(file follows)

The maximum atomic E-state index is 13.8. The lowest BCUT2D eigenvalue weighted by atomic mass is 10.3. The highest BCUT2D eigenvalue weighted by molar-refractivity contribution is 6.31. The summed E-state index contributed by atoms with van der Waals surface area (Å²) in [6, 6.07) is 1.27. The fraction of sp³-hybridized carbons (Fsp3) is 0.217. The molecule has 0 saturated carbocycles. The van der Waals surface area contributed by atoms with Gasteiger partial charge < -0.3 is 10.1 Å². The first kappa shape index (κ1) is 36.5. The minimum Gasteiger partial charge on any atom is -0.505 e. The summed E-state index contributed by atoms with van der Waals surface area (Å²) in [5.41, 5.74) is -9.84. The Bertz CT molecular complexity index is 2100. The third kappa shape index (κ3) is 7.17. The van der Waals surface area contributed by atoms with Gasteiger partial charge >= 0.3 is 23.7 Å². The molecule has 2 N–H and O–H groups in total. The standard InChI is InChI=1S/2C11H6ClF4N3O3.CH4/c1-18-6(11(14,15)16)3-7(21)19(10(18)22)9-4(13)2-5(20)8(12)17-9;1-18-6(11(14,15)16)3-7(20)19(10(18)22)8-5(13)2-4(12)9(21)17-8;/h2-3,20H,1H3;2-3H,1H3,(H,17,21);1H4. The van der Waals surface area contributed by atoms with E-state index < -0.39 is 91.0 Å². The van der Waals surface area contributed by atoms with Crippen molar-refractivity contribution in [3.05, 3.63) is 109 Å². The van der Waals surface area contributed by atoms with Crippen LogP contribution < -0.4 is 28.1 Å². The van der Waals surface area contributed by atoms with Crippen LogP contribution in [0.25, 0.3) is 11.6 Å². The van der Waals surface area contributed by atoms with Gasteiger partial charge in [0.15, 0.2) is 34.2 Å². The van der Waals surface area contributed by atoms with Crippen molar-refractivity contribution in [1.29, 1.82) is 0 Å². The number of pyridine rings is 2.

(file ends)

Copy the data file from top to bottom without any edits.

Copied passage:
The maximum atomic E-state index is 13.8. The lowest BCUT2D eigenvalue weighted by atomic mass is 10.3. The highest BCUT2D eigenvalue weighted by molar-refractivity contribution is 6.31. The summed E-state index contributed by atoms with van der Waals surface area (Å²) in [6, 6.07) is 1.27. The fraction of sp³-hybridized carbons (Fsp3) is 0.217. The molecule has 0 saturated carbocycles. The van der Waals surface area contributed by atoms with Gasteiger partial charge < -0.3 is 10.1 Å². The first kappa shape index (κ1) is 36.5. The minimum Gasteiger partial charge on any atom is -0.505 e. The summed E-state index contributed by atoms with van der Waals surface area (Å²) in [5.41, 5.74) is -9.84. The Bertz CT molecular complexity index is 2100. The third kappa shape index (κ3) is 7.17. The van der Waals surface area contributed by atoms with Gasteiger partial charge >= 0.3 is 23.7 Å². The molecule has 2 N–H and O–H groups in total. The standard InChI is InChI=1S/2C11H6ClF4N3O3.CH4/c1-18-6(11(14,15)16)3-7(21)19(10(18)22)9-4(13)2-5(20)8(12)17-9;1-18-6(11(14,15)16)3-7(20)19(10(18)22)8-5(13)2-4(12)9(21)17-8;/h2-3,20H,1H3;2-3H,1H3,(H,17,21);1H4. The van der Waals surface area contributed by atoms with E-state index < -0.39 is 91.0 Å². The van der Waals surface area contributed by atoms with Crippen molar-refractivity contribution in [3.05, 3.63) is 109 Å². The van der Waals surface area contributed by atoms with Crippen LogP contribution < -0.4 is 28.1 Å². The van der Waals surface area contributed by atoms with Crippen LogP contribution in [0.25, 0.3) is 11.6 Å². The van der Waals surface area contributed by atoms with Gasteiger partial charge in [0.15, 0.2) is 34.2 Å². The van der Waals surface area contributed by atoms with Crippen molar-refractivity contribution in [1.29, 1.82) is 0 Å². The number of pyridine rings is 2.